from October 19


     Environmental Protection Agency (EPA) Administrator Scott Pruitt last week appointed Jim Gulliford of Missouri as administrator for Region 7. Gulliford will oversee environmental protection efforts in Kansas, Iowa, Missouri and Nebraska. He previously held this position from 2001 to 2006.  
     Most recently, Gulliford served as executive director of the Soil and Water Conservation Society. He was responsible for all operational aspects of the non-profit organization that advocates for conservation professionals and for science-based conservation practices, programs and policy.  
     Prior to joining the Soil and Water Conservation Society in 2009, he spent nearly a decade at EPA serving as a regional administrator, then as assistant administrator for the Office of Prevention, Pesticides and Toxic Substances. Gulliford also served as director of the Division of Soil Conservation at the Iowa Department of Agriculture and Land Stewardship for 15 years.


from October 18


     Checkoff dollars were used to relaunch the “Beef. It’s What’s For Dinner” brand last week in the form of a comprehensive website tailored for use by the industry’s target audience. The site blends more than 800 recipes, an explanation of how to cook all 126 beef cuts, cooking lessons and nutrition information with a look at the people who raise it.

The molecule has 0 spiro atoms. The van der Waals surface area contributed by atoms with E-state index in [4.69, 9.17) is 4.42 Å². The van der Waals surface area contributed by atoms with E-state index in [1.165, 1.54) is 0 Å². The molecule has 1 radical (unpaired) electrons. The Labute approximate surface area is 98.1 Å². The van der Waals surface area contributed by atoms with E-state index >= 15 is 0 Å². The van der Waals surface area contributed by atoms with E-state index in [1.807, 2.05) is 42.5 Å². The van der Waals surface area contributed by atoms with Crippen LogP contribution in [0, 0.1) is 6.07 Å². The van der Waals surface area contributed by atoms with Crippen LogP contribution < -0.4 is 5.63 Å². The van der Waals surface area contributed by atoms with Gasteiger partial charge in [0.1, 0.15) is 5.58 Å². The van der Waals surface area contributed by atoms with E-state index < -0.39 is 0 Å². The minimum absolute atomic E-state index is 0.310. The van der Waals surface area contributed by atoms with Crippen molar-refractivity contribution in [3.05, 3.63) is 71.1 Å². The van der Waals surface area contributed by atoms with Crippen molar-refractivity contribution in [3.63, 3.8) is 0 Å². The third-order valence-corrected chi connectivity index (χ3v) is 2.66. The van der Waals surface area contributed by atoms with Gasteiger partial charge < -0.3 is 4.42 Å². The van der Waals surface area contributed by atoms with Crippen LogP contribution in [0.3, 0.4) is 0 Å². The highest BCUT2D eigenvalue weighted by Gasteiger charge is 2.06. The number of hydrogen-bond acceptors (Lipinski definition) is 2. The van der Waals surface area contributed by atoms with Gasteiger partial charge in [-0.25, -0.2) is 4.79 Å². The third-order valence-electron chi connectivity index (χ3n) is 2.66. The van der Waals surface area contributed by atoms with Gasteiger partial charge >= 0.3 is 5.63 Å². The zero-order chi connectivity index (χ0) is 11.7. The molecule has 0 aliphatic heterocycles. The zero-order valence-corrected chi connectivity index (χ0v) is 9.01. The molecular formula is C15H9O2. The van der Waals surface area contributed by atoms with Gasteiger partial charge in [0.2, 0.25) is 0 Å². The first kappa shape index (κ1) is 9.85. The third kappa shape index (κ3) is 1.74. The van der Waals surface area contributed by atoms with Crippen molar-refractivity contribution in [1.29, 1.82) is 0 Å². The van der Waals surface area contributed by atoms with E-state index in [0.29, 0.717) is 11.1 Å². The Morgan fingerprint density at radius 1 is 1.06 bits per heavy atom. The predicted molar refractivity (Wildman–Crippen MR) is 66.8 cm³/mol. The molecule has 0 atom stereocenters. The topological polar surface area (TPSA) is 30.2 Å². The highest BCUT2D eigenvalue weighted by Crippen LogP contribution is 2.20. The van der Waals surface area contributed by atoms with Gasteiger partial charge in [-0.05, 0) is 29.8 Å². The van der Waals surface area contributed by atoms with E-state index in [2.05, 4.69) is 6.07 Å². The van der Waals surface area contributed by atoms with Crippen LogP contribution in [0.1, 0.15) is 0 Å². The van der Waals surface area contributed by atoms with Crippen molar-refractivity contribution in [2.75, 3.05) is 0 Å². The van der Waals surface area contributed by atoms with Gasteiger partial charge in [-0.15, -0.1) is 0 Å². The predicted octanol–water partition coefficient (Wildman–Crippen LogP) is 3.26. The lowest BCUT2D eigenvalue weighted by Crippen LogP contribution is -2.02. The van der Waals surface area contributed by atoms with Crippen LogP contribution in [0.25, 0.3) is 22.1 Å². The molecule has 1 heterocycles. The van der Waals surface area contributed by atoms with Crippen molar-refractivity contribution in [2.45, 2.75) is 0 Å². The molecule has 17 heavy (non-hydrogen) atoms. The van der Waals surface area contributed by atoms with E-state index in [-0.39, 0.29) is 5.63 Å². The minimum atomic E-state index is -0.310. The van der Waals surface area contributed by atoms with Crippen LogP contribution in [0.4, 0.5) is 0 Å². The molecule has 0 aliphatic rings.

In response to interest from millennials about how beef gets to the table and who is responsible, the “Rethink the Ranch” pages on the website bring real beef producers to life through videos, photographs and quotes. Ranchers and feeders from across the country are featured, including Rodney and Sadie Derstein from southwest Kansas. Through this section, consumers will learn about each step in the beef production process, from farms and ranches to feedyards to beef processing facilities.  
     The new digital home for beef,, is being unveiled during the 25th anniversary of the famous themeline and brand name. Traffic will be driven to the website using innovative social media and Internet search strategies.